By Philip P. Chandler and Eric Scigliano
“Economics” and “ecology” are two words with a common root but very different meanings, representing two ways of looking at the world. How we respond to climate change, ocean acidification, and other threats to our environmental circumstances depends on whether we approach them primarily from an ecological or an economic point of view. Do we give more weight to their effects on ecosystems and their living constituents (including humans) or to the immediate costs of preventing them and the financial rewards that some well-placed persons reap from them?
All too often, natural scientists and economists seem to be talking past each other. The scientists propound values—biodiversity, ecosystem integrity, the elusive but essential quality of “wildness”—that are not readily measurable in financial terms, hence not considered by traditional economists.
To bridge this gap, ecologists and other scientists have tried to price “ecological services,” the benefits that healthy natural systems provide, from spongy forest soils that filter pollutants and detain floodwaters to bird songs and verdant vistas that feed the soul. This may sometimes be a useful exercise, but it is inevitably imprecise and imperfect; how do you price the inspiration of a falcon soaring above a crowded city, or the delight and insight children gain from poking around in tidepools?
Any attempt to reduce such things to dollars and cents denies their inherent worth. It is like valuing a human being at $160, the estimated price of our chemical components. It is a category error.
There is another way to explore the relationship between economics and ecology: via etymology, by examining what these two words, and by implication the disciplines they represent, share, and how their meanings differ. Both derive from the classical Greek word oikos, meaning “household.” And both are concerned with the laws that govern a household, whether a family home, a nation, or the planetary home that we all share. But there the resemblance ends.
Economics and ecology represent very different types of law. The Greek word nomos, which combines with oikos to form oikonomikos, refers to conventional law, the laws that human beings make and change at will. Logos, the other half of “ecology,” refers to natural law, the laws that are embedded in the nature of things, which humans, because we are rational beings, can discover, but which prevail whether we like them or not.
Oikonomikos describes the rules and arrangements that govern a household or community—the distribution of assets, whether a family’s food or a nation’s wealth, the relationships between children and parents and between citizens and their representatives and administrators.
Contrary to what advocates of various economic orthodoxies may claim, there is no single “right” way to organize our households and communities. There are innumerable systems, approaches, alternatives and tradeoffs. We try them, compare them, combine them, and alter them as results suggest and circumstances dictate. We make the rules, then change them if they don’t produce the results we seek.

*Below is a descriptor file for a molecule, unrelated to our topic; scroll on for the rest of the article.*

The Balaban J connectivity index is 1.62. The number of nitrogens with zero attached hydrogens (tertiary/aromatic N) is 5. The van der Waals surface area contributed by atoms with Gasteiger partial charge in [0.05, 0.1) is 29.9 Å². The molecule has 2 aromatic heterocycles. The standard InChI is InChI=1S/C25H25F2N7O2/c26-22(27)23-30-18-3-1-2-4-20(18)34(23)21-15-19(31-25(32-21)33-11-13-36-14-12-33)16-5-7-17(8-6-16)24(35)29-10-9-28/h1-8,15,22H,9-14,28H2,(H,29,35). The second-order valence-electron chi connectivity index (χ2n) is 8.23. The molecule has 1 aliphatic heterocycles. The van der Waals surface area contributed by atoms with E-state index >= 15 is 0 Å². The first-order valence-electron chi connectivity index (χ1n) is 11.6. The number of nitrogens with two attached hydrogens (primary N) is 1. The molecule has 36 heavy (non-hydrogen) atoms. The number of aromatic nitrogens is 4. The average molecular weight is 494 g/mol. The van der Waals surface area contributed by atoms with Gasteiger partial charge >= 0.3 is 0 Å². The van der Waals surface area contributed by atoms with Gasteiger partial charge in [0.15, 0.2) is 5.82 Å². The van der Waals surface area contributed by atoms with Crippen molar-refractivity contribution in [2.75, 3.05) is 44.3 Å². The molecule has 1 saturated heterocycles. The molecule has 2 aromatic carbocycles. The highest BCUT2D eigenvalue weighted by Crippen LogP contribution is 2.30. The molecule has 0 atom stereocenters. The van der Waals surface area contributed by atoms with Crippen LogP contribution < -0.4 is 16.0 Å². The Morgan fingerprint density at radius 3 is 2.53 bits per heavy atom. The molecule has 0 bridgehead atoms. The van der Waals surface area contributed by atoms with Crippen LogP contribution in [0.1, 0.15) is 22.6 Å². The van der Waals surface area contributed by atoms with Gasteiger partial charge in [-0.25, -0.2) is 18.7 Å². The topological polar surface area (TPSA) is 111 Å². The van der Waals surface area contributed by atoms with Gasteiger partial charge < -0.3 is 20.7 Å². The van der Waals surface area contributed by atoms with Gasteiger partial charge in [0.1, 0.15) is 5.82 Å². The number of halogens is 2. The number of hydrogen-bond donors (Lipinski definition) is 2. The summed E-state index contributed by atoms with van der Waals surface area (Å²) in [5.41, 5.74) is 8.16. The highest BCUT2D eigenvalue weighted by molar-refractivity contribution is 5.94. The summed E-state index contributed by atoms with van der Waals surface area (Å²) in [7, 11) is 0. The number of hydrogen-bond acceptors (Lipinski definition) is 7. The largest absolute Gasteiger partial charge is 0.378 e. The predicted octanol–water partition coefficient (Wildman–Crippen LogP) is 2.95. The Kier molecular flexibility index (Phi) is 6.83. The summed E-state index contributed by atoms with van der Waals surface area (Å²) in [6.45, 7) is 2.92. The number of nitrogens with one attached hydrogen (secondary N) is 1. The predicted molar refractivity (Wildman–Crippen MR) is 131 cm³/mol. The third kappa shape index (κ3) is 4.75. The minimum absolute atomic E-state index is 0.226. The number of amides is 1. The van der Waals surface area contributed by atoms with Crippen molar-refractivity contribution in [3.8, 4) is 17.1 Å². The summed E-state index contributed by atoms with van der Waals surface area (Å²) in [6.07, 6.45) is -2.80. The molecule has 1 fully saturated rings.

Ecology is not as old a word as oikonomikos. The German zoologist Ernst Haeckel coined it just a century-and-a-half ago to describe an emerging science, the study of the relationships between living things and the environments that shape them and which they help to shape. But it embodies a much older and more fundamental principle, followed implicitly by all living things as they adapt to the conditions they live in.
That includes us. Human beings are part of a natural world governed by laws not of human making—laws that we are still discovering and to which we are still struggling to adapt our behavior. It was only in Haeckel’s era that scientists came to appreciate the fact that even the largest natural systems—the vast prairies and forests of the New World, the even vaster oceans—are not infinite. We are only now coming to terms with the fact that these oceans and forests can buffer us for only so long against the heat-trapping carbon we are spewing into the atmosphere—in the face of the fossil fuel industries’ cynical obfuscations and their proxy politicians’ and academics’ blithe denials.
Even the most well-meaning of us are instinctively biased toward the economic sphere, with its shorter horizons and more manageable processes. And if economics were all that mattered, we could devise our own laws for the global household and make it comply with them. But ecology does matter; it is not reducible to economics. When we confuse the two, depleting and destroying natural systems to maximize consumption, we sacrifice our earthly home for short-term gains that will seem pitiably meager in hindsight. We are like debt-binging homeowners who use their homes as ATM cards, piling on mortgages at escalating, unpredictable interest rates until the whole oikos of cards comes crashing down.
It doesn’t have to be this way. In a well-ordered society, nomos serves logos: we govern ourselves in accordance with nature. Ecology and economics can be complementary rather than competitive, but only if we remember which comes first.
Philip P. Chandler is an attorney and former tutor at St. John’s College in Santa Fe, New Mexico. Eric Scigliano is a former student at St. John’s and author of The Big Thaw: Ancient Carbon and a Race to Save the Planet.